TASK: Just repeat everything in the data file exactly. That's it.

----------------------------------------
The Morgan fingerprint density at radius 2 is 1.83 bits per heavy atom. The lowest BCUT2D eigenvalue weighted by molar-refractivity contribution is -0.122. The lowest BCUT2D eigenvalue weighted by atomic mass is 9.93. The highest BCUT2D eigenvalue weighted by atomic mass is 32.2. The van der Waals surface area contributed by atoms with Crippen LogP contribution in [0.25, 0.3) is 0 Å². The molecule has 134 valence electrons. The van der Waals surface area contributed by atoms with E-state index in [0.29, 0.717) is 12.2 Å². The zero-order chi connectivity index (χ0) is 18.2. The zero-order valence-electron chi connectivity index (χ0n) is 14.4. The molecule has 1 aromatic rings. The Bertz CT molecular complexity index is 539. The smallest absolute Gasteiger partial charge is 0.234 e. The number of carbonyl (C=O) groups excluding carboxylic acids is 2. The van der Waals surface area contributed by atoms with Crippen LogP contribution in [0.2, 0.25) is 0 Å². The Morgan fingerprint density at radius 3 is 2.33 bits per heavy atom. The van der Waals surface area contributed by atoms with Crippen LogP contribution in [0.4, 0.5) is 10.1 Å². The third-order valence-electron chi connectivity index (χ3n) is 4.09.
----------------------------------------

The Morgan fingerprint density at radius 2 is 1.83 bits per heavy atom. The lowest BCUT2D eigenvalue weighted by molar-refractivity contribution is -0.122. The lowest BCUT2D eigenvalue weighted by atomic mass is 9.93. The highest BCUT2D eigenvalue weighted by atomic mass is 32.2. The van der Waals surface area contributed by atoms with Crippen LogP contribution in [0.25, 0.3) is 0 Å². The molecule has 134 valence electrons. The van der Waals surface area contributed by atoms with E-state index in [0.29, 0.717) is 12.2 Å². The zero-order chi connectivity index (χ0) is 18.2. The zero-order valence-electron chi connectivity index (χ0n) is 14.4. The molecule has 1 aromatic rings. The Bertz CT molecular complexity index is 539. The smallest absolute Gasteiger partial charge is 0.234 e. The number of carbonyl (C=O) groups excluding carboxylic acids is 2. The van der Waals surface area contributed by atoms with Crippen LogP contribution in [0.2, 0.25) is 0 Å². The Morgan fingerprint density at radius 3 is 2.33 bits per heavy atom. The van der Waals surface area contributed by atoms with Crippen LogP contribution in [0.4, 0.5) is 10.1 Å². The third-order valence-electron chi connectivity index (χ3n) is 4.09.